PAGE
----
In November 2013, Typhoon Haiyan tore through the Philippines. AJWS provided immediate emergency relief and is now providing support for long-term recovery efforts with a focus on upholding human rights.

The Crisis

In 2013, one of the most powerful typhoons to hit land in recorded history left more than 6,000 dead in the Philippines and many more homeless and desperate. Immediately following this disaster, AJWS raised more than $1 million to provide urgent aid to help survivors.

AJWS’s emergency response focuses on supporting organizations rooted in the Philippines—where they will continue to respond to the needs of Filipino communities long after many international relief organizations have come and gone.

Our Immediate Response

AJWS made four emergency grants in the first phase of response to three Filipino grassroots organizations and to Médecins Sans Frontières (Doctors without Borders), an organization that has unique expertise in immediate disaster relief and works closely with local groups in its aid response.

These organizations provided critical services to the typhoon survivors, including distributing food and supplies, importing water and sanitation equipment and providing medical treatment:

Center for Empowerment and Resource Development (CERD)

CERD, based in Quezon City, Philippines, was founded in 1979 as a human rights organization that works with local fishermen to effectively manage the marine and coastal resources on which they depend. Immediately after Typhoon Haiyan subsided, CERD Staff in Northern Samar conducted a Damage and Needs Assessment in 16 coastal villages and started food distribution to families.

Center for Trade Union and Human Rights (CTUHR)

CTUHR, based in Quezon City, Philippines, is a human rights organization that documents and monitors human rights violations committed against workers. CTUHR has an extensive network of partners throughout the country and specifically in some of the areas hit hardest by the typhoon. CTUHR coordinated with local organizations to collect money and in-kind donations for survivors of the typhoon who were not being reached by national and international relief efforts.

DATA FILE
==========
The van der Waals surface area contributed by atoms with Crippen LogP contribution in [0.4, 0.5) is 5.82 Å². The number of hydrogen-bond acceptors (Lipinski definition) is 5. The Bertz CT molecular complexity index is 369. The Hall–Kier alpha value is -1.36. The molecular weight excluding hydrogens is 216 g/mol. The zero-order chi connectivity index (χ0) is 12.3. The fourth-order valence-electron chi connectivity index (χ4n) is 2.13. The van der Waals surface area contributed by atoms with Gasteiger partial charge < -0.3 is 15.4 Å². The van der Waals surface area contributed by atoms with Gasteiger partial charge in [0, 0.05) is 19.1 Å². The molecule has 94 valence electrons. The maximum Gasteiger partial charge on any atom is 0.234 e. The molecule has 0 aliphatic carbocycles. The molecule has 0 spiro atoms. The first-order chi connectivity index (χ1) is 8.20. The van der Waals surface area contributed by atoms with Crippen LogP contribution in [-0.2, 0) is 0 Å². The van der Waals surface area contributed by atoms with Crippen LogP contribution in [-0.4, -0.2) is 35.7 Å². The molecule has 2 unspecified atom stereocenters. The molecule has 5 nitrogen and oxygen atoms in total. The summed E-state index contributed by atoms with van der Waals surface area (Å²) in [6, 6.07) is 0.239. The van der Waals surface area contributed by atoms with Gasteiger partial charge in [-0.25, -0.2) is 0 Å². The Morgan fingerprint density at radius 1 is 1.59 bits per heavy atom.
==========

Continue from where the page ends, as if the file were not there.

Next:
National Union of People’s Lawyers (NUPL)

NUPL, based in Quezon City, Philippines, is a nationwide voluntary association of human rights lawyers with a chapter in the Eastern Visayas, the epicenter of the Typhoon. As part of its initial response, NUPL has started to collect donations and bring food and water to affected areas. Its relief packs consist of ready-to-eat meals, rice, clothing, blankets, tarpaulins, and other simple shelter materials. It is also sending its members to coordinate the transport and distribution of items and to assess further needs.

Médecins Sans Frontières (MSF)

MSF is an international, independent, medical humanitarian organization that delivers emergency aid to people affected by armed conflict, epidemics, natural disasters and exclusion from healthcare. MSF rapidly scaled up its response to Typhoon Haiyan and brought in more than 100 staff, including doctors, nurses, surgeons, logisticians, psychologists and water and sanitation experts. MSF quickly dispatched many planeloads of aid materials to the Philippines, including medical supplies, shelter materials, hygiene kits, and water and sanitation equipment.

Long-Term Recovery

After addressing urgent needs like food, water and shelter, AJWS focused on supporting long-term job and community rehabilitation programs in some of the hardest-hit areas of the country. Vulnerable and marginalized people, such as LGBT and indigenous communities, often face additional exclusion in the aftermath of disasters. AJWS’s latest investments in the Philippines are focused on supporting these especially vulnerable people in the rebuilding process.

These partner organizations are focusing on a range of crucial issues, including helping families to rebuild their farms, fisheries or other sources of income, and providing survivors with psychosocial support. Our partners are also developing new plans to help local communities prepare for natural disasters, so the people of the Philippines won’t be as vulnerable in future.



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